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Beams (Part 1)

Posted by Robert Thomas on February 18th, 2010

Beams are thick1 straight lines used to group notes smaller than a quarter note into metric units. A straightedge should always be used when drawing them. The most common use for the beam is to connect two or more notes which are parts of the same beat. If the beat is a quarter note, eighth notes will be beamed in groups of two; if the beat is a dotted quarter note, eighth notes will be beamed in groups of three. Beams should show the meter.2

A beam can combine notes on different beats into a larger unit. For instance, in a 16th post 4/4 time signature measure, beats one and two and beats three and four may be grouped together,3 although in simple time any beat divided into more than two parts cannot be connected to another beat. Notes (or rests) whose values cross the center of the measure must be broken into tied notes or two rests to permit visual identification of the middle of the measure.

16th Post Beams Image

In 16th post 3/4 time signature time, a beam can combine similar notes on one beat and similar notes on adjacent beats. This means that the first and second beats can be beamed together, as can the second and third, or even all three beats. In 16th post 2/4 time signature time the unit can include similar notes of one or both beats. In 16th post 6/8 time signature time, a unit may consist of all notes of each of the two beats in the measure. It is not possible to combine six eighth notes into one beamed unit in 16th post 6/8 time signature meter since this would appear as a 16th post 3/4 time signature unit. Beaming ‘across the beat’ should be avoided unless it is an exceptional circumstance, for instance when beaming across the beat and/or bar line is used to show irregular groupings.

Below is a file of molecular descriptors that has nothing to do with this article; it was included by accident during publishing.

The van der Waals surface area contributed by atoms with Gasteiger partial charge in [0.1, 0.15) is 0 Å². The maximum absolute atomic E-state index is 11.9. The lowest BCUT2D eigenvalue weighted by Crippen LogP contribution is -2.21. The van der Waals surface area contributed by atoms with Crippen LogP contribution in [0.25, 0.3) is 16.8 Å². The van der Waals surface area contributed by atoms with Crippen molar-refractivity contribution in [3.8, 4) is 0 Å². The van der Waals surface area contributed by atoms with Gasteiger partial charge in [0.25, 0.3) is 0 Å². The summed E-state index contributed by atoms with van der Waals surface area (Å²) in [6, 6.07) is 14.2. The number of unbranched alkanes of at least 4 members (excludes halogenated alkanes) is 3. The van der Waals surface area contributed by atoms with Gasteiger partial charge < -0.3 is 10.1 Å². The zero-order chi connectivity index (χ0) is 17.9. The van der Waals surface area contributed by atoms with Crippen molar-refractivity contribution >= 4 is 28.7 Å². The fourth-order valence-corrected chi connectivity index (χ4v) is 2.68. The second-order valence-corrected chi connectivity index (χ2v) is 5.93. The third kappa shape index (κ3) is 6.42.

1 One half space wide.

2 As far as possible, notes below the value of a quarter note should be grouped according to the pulse shown by the time signature: 16th post Footnote Figure 1. When unequal notes occur in a group the division should be in accordance with the time signature: 16th post Footnote Figure 2 becomes either 16th post Footnote Figure 316th post Footnote Figure 4 or 16th post Footnote Figure 5.

3 Regular groups of eighth notes, etc., are often unconventionally connected: 16th post Footnote Figure 6. Such connecting, however, should not be used for a beam containing more than three beats, and when the group is accompanied by notes of longer value it often looks better to divide them in accordance with the latter.

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